Taleb Rifai, UNWTO secretary-general, pointed out that UNWTO stands ready to assist the country in developing a tourism industry and further position of Bosnia and Herzegovina on the global tourism map. The country has immense opportunities for tourism development given its rich natural and cultural heritage; it’s the unique mix of cultures and religions, as well as its strategic location close to major European source markets.
Bosnia and Herzegovina has been a member of UNWTO since 1993. The country has seen its tourism growth expand rapidly with international tourist arrivals growing 7 percent a year between 2000 and 2009. More importantly, export earnings (receipts) have doubled in less than 10 years from €250 million in 2000 to €500 million in 2009.
Bosnia and Herzegovina possesses great reserves of tourism resources as are; untouched surroundings, mountains, coasts, valleys and forests, unique and variable flora and fauna, a rich cultural heritage of art, customs and culinary specialties and fascinating and rich history since Ancient Greece and even earlier are the attributes of Bosnia and Herzegovina as a tourism destination. There are three distinct periods of the development of the tourism sector in Bosnia and Herzegovina:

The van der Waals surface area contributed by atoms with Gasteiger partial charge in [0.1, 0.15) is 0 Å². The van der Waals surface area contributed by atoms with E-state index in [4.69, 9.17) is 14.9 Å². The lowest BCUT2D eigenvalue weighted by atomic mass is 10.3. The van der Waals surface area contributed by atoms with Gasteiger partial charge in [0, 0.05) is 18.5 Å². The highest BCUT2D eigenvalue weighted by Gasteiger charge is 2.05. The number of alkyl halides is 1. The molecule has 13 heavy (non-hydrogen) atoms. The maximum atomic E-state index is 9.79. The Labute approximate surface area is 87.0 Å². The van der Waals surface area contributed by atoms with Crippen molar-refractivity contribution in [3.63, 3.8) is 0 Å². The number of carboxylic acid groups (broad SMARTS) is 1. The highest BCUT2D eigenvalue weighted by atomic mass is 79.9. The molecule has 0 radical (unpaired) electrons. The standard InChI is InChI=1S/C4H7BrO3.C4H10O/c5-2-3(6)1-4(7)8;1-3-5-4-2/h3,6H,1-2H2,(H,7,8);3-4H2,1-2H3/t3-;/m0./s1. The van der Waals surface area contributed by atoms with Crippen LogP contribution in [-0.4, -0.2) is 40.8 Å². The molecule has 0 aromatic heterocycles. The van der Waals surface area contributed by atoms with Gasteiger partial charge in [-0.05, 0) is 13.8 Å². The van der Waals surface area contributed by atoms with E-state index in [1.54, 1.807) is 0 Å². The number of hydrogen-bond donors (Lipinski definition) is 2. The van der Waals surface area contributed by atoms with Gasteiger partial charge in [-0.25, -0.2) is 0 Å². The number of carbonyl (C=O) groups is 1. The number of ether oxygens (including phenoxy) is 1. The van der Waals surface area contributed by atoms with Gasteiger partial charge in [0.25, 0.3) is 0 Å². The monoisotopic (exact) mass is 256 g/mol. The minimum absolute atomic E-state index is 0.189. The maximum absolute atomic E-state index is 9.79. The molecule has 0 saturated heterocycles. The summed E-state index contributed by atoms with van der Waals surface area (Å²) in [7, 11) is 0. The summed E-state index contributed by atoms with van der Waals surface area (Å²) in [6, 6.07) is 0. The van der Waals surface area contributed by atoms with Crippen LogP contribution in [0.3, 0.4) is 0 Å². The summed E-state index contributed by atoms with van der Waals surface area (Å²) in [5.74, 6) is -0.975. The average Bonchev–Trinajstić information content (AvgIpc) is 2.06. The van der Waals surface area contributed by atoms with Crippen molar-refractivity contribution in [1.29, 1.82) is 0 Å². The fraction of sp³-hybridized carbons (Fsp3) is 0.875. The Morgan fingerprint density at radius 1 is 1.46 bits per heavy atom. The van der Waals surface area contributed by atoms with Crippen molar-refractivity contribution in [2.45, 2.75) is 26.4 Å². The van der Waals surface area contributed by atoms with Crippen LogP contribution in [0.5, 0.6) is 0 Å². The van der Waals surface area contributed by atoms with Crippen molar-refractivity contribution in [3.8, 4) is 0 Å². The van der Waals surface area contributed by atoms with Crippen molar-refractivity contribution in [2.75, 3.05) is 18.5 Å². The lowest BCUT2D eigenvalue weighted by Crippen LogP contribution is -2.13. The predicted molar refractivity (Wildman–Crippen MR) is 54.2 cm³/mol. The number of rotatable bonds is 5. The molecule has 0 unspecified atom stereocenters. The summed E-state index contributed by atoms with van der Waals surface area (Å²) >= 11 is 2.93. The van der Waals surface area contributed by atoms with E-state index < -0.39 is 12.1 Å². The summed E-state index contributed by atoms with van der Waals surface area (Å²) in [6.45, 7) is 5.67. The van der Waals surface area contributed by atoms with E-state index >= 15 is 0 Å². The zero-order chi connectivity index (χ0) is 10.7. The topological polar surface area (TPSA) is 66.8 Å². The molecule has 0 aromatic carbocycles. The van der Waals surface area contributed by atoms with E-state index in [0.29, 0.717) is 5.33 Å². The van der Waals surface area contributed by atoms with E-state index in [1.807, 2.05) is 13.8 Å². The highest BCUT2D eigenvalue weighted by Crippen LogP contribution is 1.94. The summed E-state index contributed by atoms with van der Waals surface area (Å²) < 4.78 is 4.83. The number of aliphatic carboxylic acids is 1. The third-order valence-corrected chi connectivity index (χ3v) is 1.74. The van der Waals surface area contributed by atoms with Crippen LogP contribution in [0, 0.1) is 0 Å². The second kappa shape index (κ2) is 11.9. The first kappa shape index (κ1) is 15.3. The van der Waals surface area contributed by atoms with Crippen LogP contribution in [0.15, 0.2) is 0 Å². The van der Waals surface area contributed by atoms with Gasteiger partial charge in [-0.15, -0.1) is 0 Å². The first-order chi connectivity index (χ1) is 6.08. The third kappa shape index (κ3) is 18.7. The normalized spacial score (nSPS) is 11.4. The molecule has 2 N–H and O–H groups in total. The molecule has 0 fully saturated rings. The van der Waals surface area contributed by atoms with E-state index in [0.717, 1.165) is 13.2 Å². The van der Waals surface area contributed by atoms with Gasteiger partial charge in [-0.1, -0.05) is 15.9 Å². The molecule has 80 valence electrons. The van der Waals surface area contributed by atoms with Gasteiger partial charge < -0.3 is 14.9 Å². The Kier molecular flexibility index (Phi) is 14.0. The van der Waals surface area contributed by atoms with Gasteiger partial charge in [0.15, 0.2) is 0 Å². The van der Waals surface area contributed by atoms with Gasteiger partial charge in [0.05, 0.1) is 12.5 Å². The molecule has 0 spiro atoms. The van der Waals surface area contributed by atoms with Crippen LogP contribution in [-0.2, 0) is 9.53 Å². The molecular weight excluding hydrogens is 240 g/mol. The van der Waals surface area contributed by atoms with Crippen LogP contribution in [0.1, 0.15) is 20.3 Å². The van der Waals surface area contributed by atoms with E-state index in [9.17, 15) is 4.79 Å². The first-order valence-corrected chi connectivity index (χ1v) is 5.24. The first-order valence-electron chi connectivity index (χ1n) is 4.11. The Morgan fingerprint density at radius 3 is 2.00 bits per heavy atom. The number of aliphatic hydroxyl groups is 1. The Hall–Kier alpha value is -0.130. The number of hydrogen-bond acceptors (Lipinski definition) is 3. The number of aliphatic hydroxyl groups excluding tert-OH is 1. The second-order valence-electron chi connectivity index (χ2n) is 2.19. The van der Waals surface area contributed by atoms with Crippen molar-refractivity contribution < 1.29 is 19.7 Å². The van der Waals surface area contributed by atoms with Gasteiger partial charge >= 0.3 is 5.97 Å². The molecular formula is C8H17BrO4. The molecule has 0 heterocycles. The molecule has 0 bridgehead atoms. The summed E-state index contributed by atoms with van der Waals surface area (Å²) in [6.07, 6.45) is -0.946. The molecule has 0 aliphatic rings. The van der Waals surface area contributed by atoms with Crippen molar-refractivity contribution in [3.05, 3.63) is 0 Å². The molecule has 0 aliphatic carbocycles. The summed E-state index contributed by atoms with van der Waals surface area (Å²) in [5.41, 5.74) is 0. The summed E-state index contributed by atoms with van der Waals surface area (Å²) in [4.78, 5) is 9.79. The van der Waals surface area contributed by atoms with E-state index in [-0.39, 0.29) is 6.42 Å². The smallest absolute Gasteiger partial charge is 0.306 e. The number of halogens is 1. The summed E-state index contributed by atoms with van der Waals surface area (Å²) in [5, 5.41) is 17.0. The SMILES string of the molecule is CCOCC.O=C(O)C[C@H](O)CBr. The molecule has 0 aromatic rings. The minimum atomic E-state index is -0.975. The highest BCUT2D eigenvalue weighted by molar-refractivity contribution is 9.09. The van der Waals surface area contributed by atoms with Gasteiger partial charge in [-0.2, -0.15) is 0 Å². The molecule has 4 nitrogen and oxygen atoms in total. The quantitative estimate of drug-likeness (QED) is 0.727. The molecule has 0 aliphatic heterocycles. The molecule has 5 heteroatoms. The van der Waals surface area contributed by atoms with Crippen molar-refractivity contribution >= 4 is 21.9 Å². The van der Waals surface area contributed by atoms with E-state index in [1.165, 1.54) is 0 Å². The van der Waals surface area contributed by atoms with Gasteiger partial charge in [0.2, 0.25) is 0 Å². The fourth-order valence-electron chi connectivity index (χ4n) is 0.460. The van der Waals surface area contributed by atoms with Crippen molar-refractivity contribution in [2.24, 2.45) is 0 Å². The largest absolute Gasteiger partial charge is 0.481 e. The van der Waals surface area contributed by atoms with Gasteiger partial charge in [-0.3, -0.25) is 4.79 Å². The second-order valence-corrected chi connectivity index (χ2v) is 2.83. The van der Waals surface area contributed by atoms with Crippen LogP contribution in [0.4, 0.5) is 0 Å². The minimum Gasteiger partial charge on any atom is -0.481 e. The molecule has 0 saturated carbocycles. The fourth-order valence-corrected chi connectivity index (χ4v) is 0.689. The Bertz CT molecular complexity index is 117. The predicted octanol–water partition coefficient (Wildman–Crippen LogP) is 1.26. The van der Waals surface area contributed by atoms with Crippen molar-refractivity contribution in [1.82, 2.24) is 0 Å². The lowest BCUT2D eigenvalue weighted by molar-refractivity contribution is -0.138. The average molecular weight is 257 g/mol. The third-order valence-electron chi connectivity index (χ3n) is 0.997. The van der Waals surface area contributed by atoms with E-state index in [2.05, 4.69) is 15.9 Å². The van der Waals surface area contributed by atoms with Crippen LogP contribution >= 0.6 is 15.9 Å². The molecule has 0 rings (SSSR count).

There has been a growing consensus that tourism can be a major source of job growth and foreign exchange earnings for Bosnia and Herzegovina. According to foreign experts, Bosnia and Herzegovina has a large potential in niche market tourism and tapping into the world tourism market could have huge benefits for the Bosnia and Herzegovina’s economy.
According to the analysis of the Tourism Association of the Federation of Bosnia and Herzegovina, regional tour operators in Croatia, Slovenia, Macedonia, an Serbia claim that most visitors come due to the country’s rich cultural and historical heritage.
According to the Travel and Tourism Competitiveness Report, Europe enjoys a lower average score for the ticket taxes and airport charges indicator. France, the United Kingdom, and Bosnia and Herzegovina are the most expensive European countries according to this indicator.
Bosnia and Herzegovina shows the greatest potential to improve to its overall Travel anf Tourism Competitiveness Indicator (TTCI) ranking and attract an estimated additional 34 percent air travel passengers if it were able to implement regulatory policies that result in an improvement of about 26 percent of the subindex A score.
Republika Srpska (RS), as one of two entities in Bosnia and Herzegovina, has a yearly income from tourism of around 250 million €, while the Federation has a billion euro of revenue. According to the same analysis, Serbia has around € 1.5 billion of revenues, two billion-Montenegro, and Croatia as many as nine billion Euros. Although RS has great tourism potential, the sector in gross domestic product (GDP) RS accounts for less than 1%, which is significantly below the regional and European average.
According to Brckalovic, in the last year Bosnia and Herzegovina, in comparison to neighboring countries, had increased the number of arrivals and overnight stays 17 %, which leads to the conclusion that Bosnia and Herzegovina emerges from the tourism crisis.